I have recently come across the features of ethereum and the idea of smart contracts.

I like the concept of smart contracts however as a currency, I much prefer the bitcoin to the ether.

Is there any way smart contracts could ever be utilised by bitcoin?


3 Answers 3


Bitcoin has a scripting language built into it, which allows the creation of many kinds of smart contracts. Examples are atomic swaps, Lightning payment channels and zero-knowledge contingent payments (ZKCPs). This later paper by Banasik, Dziembowski and Malinowski (BDM16) improves the efficiency of these greatly. Threshold multisignatures are also easy to do, interestingly much more easily than in Ethereum.

ZKCPs are extremely general and can execute any contract in which the counterparties and terms of the contract are known at setup time, though it does require they use some new and slow crypto (done off-chain, Bitcoin is never exposed to it).

A more whimsical example is Peter Todd's bounty for anyone who can collide SHA1, SHA256 or RIPEMD160. The SHA1 collision bounty has been taken.

My guess is that the only thing Ethereum can do that Bitcoin actually can't do, is extrospect on the outputs being spent. This would be sufficient to implement covenants, which would be something of a mixed blessing. Andrew Miller has argued that Ethereum's account model lets it do contracts in a more transaction-efficient way than Bitcoin's UTXO model, which may be true, but the examples I've seen of this (a) lose privacy by storing lots of unrelated state in one account and (b) exploit Ethereum's global key-value store, which is significantly more expensive to maintain than a UTXO set. Extrospection may be efficiently (efficient for verifiers, not for the transacting parties :)) attainable by creative use of ZKCP's, much how the BDM16 paper does atomic swaps with them, but I haven't worked out the details.

As a final note, it is easier, by design, to implement and deploy Ethereum contracts. However, I think the hard part of smart contracting is analyzing the contracts and proving correct behaviour under all inputs. (Both Ethereum's and Bitcoin's script languages fall short on this count, being difficult in general to efficiently reason about.)

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    Regarding the final note, the reader may be interested in Miniscript (bitcoin.sipa.be/miniscript) which aims to give a framework to be able to analyze and reason about Bitcoin smart contracts. Jun 9, 2021 at 15:32

Some options:

Bitcoin Computer (https://www.bitcoincomputer.io/):

Bitcoin Computer is an easy to use smart contract system for Bitcoin.


Elements is a general purpose blockchain platform that can also be “pegged” to an existing blockchain (such as Bitcoin) in order to enable the two way transfer of assets from one chain to the other

Etlenuem (from etleneum.com):

On Etleneum you can write code that controls digital value, runs exactly as programmed, and is accessible anywhere in the world.


...the Etleneum team may delete contracts if they consider them wrong...


interBTC is a 1:1 Bitcoin backed asset that can be used to invest, earn and pay with BTC across the DeFi ecosystem on Polkadot, Ethereum, Cosmos and many more.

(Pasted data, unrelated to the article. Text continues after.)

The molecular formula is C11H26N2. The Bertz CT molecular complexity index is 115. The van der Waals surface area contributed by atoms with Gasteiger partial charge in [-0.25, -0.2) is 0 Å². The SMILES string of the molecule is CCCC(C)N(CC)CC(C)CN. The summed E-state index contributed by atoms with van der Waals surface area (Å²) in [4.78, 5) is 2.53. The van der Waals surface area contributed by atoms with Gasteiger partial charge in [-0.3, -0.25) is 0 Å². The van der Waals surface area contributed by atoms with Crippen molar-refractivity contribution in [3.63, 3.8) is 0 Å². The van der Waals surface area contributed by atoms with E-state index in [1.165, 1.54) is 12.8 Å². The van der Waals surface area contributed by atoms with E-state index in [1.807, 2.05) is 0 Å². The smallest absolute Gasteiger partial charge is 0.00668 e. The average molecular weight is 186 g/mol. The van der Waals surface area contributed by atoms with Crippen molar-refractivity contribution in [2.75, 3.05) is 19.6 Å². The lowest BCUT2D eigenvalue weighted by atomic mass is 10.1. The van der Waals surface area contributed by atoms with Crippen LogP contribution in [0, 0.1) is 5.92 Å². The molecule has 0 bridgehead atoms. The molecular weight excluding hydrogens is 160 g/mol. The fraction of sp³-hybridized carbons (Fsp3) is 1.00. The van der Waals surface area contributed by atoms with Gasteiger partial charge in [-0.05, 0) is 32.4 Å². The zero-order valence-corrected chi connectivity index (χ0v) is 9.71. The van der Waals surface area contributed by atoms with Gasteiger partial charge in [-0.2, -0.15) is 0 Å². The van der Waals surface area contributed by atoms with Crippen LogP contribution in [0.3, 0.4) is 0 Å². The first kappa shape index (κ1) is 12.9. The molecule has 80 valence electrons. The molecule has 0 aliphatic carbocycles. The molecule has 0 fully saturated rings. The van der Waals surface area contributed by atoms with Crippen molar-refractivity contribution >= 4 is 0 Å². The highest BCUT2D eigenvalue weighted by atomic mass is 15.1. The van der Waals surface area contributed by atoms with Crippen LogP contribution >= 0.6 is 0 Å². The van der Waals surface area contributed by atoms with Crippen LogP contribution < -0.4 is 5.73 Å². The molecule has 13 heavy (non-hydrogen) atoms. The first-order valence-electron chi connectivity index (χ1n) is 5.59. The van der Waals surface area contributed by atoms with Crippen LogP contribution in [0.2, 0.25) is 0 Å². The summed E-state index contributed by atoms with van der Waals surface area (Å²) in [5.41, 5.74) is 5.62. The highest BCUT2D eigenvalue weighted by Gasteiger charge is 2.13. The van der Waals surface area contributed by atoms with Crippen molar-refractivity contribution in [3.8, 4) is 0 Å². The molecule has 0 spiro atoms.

Internet Computer Bitcoin Integration:

The integration between the Internet Computer and Bitcoin will enable developers to build canisters that:

  1. Securely own Bitcoin
  2. Interact with the Bitcoin Network

Liquid (https://liquid.net/):

Liquid is a sidechain-based, Bitcoin layer-2 settlement network linking together cryptocurrency exchanges and institutions around the world, enabling faster, more confidential Bitcoin transactions and the issuance of digital assets

RGB (from https://rgbfaq.com/):

RGB is a scalable & confidential smart contracts system for Bitcoin & lightning network. They embrace concepts of private & mutual ownership, abstraction and separation of concerns and represent "post-blockchain", Turing-complete form of trustless distributed computing which does not require introduction of "tokens"


RSK is the first general purpose smart contract platform secured by the Bitcoin Network.


Stacks is an open-source blockchain network that leverages the security and capital of Bitcoin for decentralized apps and smart contracts.

Wrapped BTC

An Ethereum ERC20 token that maps 1:1 (minting controlled by custodian) to BTC. Can be utilised in Ethereum smart contracts.

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    Hi atomh33ls, please don't post multiple copies of the same answer across multiple topics. While some topics are closely related, they often ask about different aspects or facets of an issue. A copied answer usually fails to address the topic's unique parts, so perhaps you could edit each of these to make sure your posts address the questions of the topics you posted on.
    – Murch
    Jun 10, 2022 at 13:04
  • @Murch thanks, have deleted others and will use this one for updates
    – Lee
    Aug 16, 2022 at 7:59

If you re-enable all opcodes, as Bitcoin SV have done, Bitcoin smart contracts become Turing-Complete, meaning you can build arbitrarily complex smart contracts. For example, you can build oracles, vaults, derivative contracts, even Zero Knowledge Proof, the most sophisticated contracts in the entire blockchain space. All these can be done using a TypeScript DSL called sCrypt, which compiles down to opcodes/script.

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